Dexamethasone induces heat shock response and slows down disease progression in mouse and fly models of Huntington's disease

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Abstract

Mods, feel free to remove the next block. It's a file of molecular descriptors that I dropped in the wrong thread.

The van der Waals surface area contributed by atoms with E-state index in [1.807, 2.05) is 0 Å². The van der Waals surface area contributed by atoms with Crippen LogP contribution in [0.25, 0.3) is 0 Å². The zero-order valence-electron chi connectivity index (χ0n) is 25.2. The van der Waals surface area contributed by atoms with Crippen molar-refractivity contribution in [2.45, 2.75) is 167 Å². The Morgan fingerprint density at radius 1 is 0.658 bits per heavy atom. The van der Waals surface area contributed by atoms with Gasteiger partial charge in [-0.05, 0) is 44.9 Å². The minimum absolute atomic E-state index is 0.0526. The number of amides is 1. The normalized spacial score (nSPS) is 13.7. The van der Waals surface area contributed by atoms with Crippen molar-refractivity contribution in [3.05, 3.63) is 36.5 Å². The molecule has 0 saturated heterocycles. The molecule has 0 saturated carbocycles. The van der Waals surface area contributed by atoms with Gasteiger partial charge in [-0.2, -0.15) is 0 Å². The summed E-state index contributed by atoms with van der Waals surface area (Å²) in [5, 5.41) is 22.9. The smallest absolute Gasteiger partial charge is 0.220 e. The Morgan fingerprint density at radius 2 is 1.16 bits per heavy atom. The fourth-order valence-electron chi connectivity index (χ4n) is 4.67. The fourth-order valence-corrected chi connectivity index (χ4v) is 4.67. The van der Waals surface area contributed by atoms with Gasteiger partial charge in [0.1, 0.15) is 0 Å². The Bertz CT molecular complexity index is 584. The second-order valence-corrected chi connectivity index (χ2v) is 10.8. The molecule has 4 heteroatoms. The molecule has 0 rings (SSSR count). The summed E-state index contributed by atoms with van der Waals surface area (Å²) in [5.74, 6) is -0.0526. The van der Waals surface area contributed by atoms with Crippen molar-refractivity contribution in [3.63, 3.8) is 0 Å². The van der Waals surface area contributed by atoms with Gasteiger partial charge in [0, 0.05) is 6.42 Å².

Huntington's disease (HD) is an inherited neurodegenerative disorder caused by abnormal expansion of glutamine repeats in the protein huntingtin. In HD brain, mutant huntingtin undergoes proteolytic processing, and its N-terminal fragment containing poly-glutamine repeats accumulate as insoluble aggregates leading to the defect in cellular protein quality control system and heat shock response (HSR). Here we demonstrate that the defective HSR in the brain is due to the down-regulation of heat shock factor 1 (HSF1) in both mice and fly models of HD. Interestingly, treatment of dexamethasone (a synthetic glucocorticoid) to HD mice or flies significantly increased the expression and transactivation of HSF1 and induction of HSR and these effects are mediated through the down-regulation of HSP90. Dexamethasone treatment also significantly decreased the aggregate load and transient recovery of HD-related behavioural phenotypes in both disease models. These results suggest that dexamethasone could be a potential therapeutic molecule for the treatment of HD and related poly-glutamine disorders.

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